Values and Conflict

 

 

“Values are like finger prints. No ones are the same, but you leave them all over everything you do.” Elvis

Values and Conflict

Values refer to people’s stable life goals, reflecting what is most important to them. Values are established throughout one’s life as a result of accumulating life experiences, and values tend to be relatively stable (Lusk & Oliver, 1974; Rokeach, 1973). The values that are important to a person tend to affect the types of decisions they make, how they perceive their environment, their actual behaviors, and what conflicts they engage in. For example, a person is more likely to accept a job offer when the company possesses the values he or she cares about (Judge & Bretz, 1972; Ravlin & Meglino, 1987). Value attainment is one reason people stay in a job. When a job does not help them attain their values, they are likely to decide to leave if they are dissatisfied with the job (George & Jones, 1996).

For example, my top 4 core values are Family, Connection, Curiosity, and Adventure.  When something gets in the way of me living my values (think of living your values as a goal) conflict likely occurs. If I have a boss that expects me to work overtime at the last minute, when I have already made plans with my family, I will need to manage the potential conflict with my boss. Since I know my top values, which in my case do not have anything to do with Success in terms of my career, I can express to my boss that my Family is my number one value in life, and that I can’t work the overtime right now because of family commitments.  I would then explore other ways to help my boss and my team that didn’t impact my family. It’s important to note that for some people, the way they live Family as a value would be different than my example.  Some folks might go work the overtime so that they can provide more income for their family.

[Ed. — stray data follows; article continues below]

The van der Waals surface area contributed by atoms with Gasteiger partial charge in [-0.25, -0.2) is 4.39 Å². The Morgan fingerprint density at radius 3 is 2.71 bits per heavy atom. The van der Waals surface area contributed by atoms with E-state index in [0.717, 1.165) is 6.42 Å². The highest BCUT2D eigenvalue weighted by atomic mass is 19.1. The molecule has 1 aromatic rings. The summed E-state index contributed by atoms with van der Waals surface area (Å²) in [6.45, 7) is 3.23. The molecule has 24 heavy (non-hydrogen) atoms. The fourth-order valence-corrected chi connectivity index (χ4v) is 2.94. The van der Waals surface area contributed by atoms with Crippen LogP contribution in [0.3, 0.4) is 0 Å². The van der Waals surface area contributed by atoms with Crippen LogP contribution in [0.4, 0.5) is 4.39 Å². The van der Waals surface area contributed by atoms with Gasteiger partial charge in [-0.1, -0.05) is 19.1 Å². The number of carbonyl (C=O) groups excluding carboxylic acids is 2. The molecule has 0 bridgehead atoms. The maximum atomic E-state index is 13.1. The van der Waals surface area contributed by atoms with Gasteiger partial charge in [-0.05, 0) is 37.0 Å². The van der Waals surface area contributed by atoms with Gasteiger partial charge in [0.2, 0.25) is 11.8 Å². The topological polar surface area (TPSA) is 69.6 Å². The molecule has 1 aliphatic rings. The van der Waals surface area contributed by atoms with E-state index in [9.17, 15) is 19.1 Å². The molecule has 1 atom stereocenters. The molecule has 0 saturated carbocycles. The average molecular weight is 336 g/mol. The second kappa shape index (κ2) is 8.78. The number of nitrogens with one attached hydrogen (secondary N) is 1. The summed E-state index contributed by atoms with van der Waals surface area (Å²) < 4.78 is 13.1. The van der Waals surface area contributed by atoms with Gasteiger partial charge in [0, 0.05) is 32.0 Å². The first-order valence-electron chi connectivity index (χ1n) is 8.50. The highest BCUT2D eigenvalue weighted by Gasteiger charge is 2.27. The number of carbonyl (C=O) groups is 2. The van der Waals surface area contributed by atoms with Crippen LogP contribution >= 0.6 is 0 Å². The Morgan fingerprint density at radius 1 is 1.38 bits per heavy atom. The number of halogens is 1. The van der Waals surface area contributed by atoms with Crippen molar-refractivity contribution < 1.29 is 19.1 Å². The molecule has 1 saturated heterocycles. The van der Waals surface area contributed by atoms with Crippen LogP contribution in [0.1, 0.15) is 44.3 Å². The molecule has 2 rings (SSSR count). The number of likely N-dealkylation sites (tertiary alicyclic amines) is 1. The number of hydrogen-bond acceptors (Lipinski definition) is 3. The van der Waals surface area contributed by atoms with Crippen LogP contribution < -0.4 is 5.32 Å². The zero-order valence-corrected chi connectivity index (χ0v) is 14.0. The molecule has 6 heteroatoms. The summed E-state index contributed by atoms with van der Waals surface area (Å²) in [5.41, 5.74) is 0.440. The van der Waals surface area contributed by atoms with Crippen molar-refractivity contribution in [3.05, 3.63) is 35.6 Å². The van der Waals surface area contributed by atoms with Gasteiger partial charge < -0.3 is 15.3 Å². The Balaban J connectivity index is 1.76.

Understanding your values is an important step in understanding the conflict you experience in your life. Often, conflicts that are directly connected to your core values are the conflicts that are the most intense and cause us the most stress. Below is a short list of potential core values.  Consider which ones you find to be the most important.

Results

Competition

Teamwork

Compassion

Determination

Commitment

Initiative

Creative

Irreverent

Longevity

Adventure

Capable

Learning

Organization

Awareness

Structure

Change

Excellence

Safety

Accuracy

Customer Focus

Friendly

Integrity

Sincerity

Rational

Spontaneous

Fun

Composure

Freedom

Family

Material in this chapter has been adapted from “Principles of management” by the University of Minnesota is licensed under CC BY-NC-SA 4.0

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